Lavender is one of the easiest shrubs to grow in your garden, because all it needs is a little bit of sunshine and soil with good drainage. After a long and chilly winter, your lavender may be looking a little worse for wear, however.
There are almost 50 different species of lavender plants, which come from the same family as mint.
It’s found all across the world, from Europe, to Africa, and even in Asia.
Different types of lavender produce different coloured flowers and scents.
It’s now finally almost time to start spending more time in your garden, so you may want to consider pruning your lavender.
The Royal Horticultural Society (RHS) said: “Left to their own devices, lavender can become woody and ungainly.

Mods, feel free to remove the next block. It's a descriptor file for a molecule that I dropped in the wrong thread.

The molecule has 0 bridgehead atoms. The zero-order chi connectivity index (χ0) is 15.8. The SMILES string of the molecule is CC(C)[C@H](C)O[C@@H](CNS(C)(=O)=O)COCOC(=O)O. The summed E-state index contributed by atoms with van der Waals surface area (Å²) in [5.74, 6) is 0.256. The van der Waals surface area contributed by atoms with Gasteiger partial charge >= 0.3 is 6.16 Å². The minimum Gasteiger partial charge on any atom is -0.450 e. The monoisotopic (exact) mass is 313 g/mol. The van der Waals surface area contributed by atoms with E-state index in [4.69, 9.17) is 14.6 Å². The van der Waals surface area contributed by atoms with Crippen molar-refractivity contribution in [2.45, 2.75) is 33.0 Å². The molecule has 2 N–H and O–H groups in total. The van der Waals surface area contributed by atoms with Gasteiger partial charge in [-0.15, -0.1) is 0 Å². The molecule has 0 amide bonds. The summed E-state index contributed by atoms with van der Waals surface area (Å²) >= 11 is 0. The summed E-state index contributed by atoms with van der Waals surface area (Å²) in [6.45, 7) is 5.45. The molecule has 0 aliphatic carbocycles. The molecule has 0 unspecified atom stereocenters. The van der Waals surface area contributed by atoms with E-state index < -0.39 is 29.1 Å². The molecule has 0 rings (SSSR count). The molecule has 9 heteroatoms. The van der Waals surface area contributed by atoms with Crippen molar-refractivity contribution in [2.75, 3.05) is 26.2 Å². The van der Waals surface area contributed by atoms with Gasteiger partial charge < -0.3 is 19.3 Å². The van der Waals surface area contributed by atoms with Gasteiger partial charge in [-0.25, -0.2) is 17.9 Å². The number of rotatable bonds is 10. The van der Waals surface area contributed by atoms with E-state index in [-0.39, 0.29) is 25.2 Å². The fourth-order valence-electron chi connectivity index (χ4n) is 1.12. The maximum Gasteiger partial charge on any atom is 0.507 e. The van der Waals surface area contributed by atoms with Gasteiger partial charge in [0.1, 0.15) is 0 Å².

“So, to keep plants compact and attractive, it’s best to trim them annually in late summer, just after flowering has finished.
“Remove any spent flower stalks and about 2.5cm (1in) of leaf growth. Foliage can be clipped over in spring if growth is untidy or frost damaged.
“Lavender does not break new growth easily from old stems so don’t cut back into the woody stems.”
If you’ve had your lavender plant for a number of years, it may well be that no amount of pruning in the world can save it, however.
Old shrubs tend to become overly-woody and mis-shapen, because they grow so fast usually.
If you prefer having a nice and neat garden, you may be better off just getting a replacement lavender plant.
Alternatively, you can make more lavender by taking softwood cuttings from younger plants.
Your lavender shrub will grow best in a sun-soaked area of the garden.
It needs free-draining soil, and should never be planted in wet or heavy soil.
Lavender can develop root rot if it’s left in particularly moist soil, which ultimately causes it to die early.
If you have very wet soil where you live, it may be a better idea to grow your lavender in a raised bed or container.